Robert S. Williamson

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Robert Stockton Williamson
Robert S Williamson.jpg
Robert S. Williamson
Born(1825-01-21)January 21, 1825
Oxford, New York
DiedNovember 10, 1882(1882-11-10) (aged 57)
San Francisco, California
Place of Burial
San Francisco Masonic Cemetery
AllegianceUnited States United States of America
Service/branchUnited States United States Army
Union Army
Years of service1848–1882
RankUnion Army LTC rank insignia.png Lieutenant Colonel
UnitCorps of Engineers
Battles/warsAmerican Civil War

Robert Stockton Williamson (January 21, 1825 – November 10, 1882) was an American soldier and engineer, noted for conducting surveys for the transcontinental railroad in California and Oregon. Inducted into the Army Corps of Engineers in 1861, he had a distinguished record serving in the American Civil War, winning two brevet promotions. When the US Army Corps of Engineers established its San Francisco District office in 1866, he was appointed as the first commander of the office. Formally promoted to the rank of Lieutenant Colonel in 1869, he retired in 1871, because of health problems, and died in San Francisco in 1882.

Early life and career[edit]

Williamson was born in Oxford, New York and lived in Elizabeth, New Jersey. He was named after Commodore Robert F. Stockton, a family friend. He joined the Navy in 1843 as a master's mate under Stockton on the USS Princeton, the first screw-driven steam ship in the Navy. Williamson was detached from the ship 10 days before one of its guns exploded, killing several people.

It was through Stockton's influence that Williamson was appointed to the United States Military Academy. He graduated fifth in his class in 1848 and appointed a second lieutenant in the Corps of Topographical Engineers. He was assigned to conduct surveys for proposed routes for the transcontinental railroad in California and Oregon. He was then assigned to the staff of the commanding general of the Department of the Pacific, and was the engineer in charge of the military roads in southern Oregon.[1]

Civil War[edit]

After the outbreak of the American Civil War, Williamson was commissioned with the rank of Captain into the 1st Battalion of Engineers, and was the Chief Topographical Engineer in North Carolina. He was brevetted Major on March 14, 1862, for service at the Battle of New Bern, and brevetted a Lieutenant Colonel at the Battle of Fort Macon on April 26, 1862.[2] He was then assigned as Chief Topographical Engineer for the Army of the Potomac.[3] Williamson returned to California as the Chief Topographical Engineer of the Department of the Pacific. He was formally promoted to the rank of Major on May 7, 1863,[2]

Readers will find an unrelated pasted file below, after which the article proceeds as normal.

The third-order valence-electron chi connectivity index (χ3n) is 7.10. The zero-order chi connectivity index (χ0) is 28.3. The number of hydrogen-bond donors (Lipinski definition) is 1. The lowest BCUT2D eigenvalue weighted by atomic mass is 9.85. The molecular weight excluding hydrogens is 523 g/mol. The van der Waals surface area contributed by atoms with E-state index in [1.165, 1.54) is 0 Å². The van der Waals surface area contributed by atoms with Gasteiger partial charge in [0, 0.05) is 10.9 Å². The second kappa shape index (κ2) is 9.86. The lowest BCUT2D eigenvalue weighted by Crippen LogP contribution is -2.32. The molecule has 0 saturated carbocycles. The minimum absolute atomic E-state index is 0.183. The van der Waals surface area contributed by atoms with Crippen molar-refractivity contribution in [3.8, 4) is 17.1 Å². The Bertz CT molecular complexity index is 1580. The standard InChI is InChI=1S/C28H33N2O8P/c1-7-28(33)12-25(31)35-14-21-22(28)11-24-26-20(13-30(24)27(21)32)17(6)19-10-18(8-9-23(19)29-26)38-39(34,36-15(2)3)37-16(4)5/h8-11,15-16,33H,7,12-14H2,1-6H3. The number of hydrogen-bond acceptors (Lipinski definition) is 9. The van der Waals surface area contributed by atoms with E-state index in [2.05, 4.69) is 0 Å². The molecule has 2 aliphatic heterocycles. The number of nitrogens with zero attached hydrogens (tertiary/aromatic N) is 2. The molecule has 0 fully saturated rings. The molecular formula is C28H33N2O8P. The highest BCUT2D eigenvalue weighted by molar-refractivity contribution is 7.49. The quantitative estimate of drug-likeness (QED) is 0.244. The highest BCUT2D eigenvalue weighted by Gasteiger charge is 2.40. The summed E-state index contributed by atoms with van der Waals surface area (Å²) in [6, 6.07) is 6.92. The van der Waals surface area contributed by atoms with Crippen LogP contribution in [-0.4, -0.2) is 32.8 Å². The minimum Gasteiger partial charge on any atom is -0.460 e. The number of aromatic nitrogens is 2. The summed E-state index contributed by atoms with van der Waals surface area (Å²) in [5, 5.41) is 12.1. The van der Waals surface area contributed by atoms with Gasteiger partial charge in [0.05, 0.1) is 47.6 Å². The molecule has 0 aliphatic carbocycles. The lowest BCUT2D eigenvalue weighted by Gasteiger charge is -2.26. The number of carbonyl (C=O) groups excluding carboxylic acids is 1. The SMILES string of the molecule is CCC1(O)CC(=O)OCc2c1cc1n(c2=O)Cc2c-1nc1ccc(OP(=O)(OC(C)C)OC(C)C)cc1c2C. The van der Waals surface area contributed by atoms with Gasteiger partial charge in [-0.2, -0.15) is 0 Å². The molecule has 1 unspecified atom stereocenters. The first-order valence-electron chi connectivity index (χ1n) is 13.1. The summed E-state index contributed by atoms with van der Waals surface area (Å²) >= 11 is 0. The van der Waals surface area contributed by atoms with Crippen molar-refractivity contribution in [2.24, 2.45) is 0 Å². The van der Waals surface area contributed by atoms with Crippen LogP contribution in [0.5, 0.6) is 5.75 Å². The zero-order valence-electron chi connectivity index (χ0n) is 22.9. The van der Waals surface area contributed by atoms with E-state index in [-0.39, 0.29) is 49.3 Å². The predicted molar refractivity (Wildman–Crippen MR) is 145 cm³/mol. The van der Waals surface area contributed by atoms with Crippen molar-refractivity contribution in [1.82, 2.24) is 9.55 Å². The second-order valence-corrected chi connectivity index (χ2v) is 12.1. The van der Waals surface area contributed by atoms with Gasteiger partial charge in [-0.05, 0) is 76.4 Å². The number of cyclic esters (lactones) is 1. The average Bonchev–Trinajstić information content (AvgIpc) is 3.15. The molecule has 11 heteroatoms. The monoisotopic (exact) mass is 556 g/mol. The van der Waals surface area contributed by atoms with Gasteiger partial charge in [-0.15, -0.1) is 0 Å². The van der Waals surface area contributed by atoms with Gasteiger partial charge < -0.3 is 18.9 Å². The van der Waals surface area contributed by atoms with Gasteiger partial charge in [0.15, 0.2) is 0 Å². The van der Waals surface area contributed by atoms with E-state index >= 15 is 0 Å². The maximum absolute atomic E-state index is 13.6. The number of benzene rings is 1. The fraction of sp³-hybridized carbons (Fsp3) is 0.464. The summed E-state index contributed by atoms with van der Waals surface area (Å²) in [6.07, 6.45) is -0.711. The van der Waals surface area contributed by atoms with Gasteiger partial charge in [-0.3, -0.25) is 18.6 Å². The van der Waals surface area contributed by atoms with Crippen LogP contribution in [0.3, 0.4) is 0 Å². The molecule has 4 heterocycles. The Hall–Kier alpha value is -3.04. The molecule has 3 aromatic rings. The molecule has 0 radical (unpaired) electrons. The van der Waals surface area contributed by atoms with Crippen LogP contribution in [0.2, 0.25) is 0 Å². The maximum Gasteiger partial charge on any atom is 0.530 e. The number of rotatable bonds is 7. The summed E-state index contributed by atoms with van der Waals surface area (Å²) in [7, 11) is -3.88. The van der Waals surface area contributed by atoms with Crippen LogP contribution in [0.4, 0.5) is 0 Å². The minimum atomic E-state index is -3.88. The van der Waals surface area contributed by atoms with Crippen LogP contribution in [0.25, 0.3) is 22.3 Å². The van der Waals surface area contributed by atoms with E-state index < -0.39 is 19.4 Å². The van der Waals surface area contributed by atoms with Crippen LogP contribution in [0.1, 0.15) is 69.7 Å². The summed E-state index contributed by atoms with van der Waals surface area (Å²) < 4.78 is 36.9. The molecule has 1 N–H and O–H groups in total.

In 1863, Williamson transferred to the Corps of Engineers and served as lighthouse engineer for the Pacific Coast. He also worked on defenses and harbors along the coast.


In 1866, Major Williamson was appointed Commander and Officer-in-Charge when the U. S. Army Corps of Engineers established its San Francisco District Office in 1866. This office was then mainly responsible for engineering related to rivers and harbors along the entire Pacific coast, from Canada to Mexico, and included Hawaii.[a] He remained in this position until 1871.[4]

He was formally promoted to Lieutenant Colonel on February 2, 1869.[2]

He retired from the Army as a lieutenant colonel in 1882, due to illness. Williamson had suffered from bad health for the last 20 years of his life and died of tuberculosis in San Francisco, California. He was buried at the Masonic Cemetery in San Francisco. Mount Williamson in California, a western woodpecker, the Williamson's sapsucker, and Williamson Mountain and the Williamson River in Oregon are named in his honor.[5]


  1. ^ The USACE San Francisco District office continues to operate as of 2017, though its geographic scope has been limited to the California coast from Big Sur to the Oregon border.[4]


  1. ^ "West Point in the Making of America". Smithsonian Institution. Retrieved 2009-05-31.
  2. ^ a b c "LTC Robert Stockton Williamson." Find A Grave. January 9, 2005. Accessed September 14, 2017
  3. ^ Dennis Reinhartz; Gerald D. Saxon (2010-01-01). Mapping and Empire: Soldier-Engineers on the Southwestern Frontier. University of Texas Press. p. 80. ISBN 978-0-292-77441-4.
  4. ^ a b "History." U.S. Army Corps of Engineers - San Francisco District. Accessed September 14, 2017.
  5. ^ McArthur, Lewis A.; McArthur, Lewis L. (2003) [1928]. Oregon Geographic Names (7th ed.). Portland, Oregon: Oregon Historical Society Press. pp. 1043–1044. ISBN 978-0875952772.
  • 14th Annual Reunion of the Association of Graduates of the United States Military Academy at West Point, New York, June 12, 1883. East Saginaw, Michigan: Courier Publishing Co. 1883.

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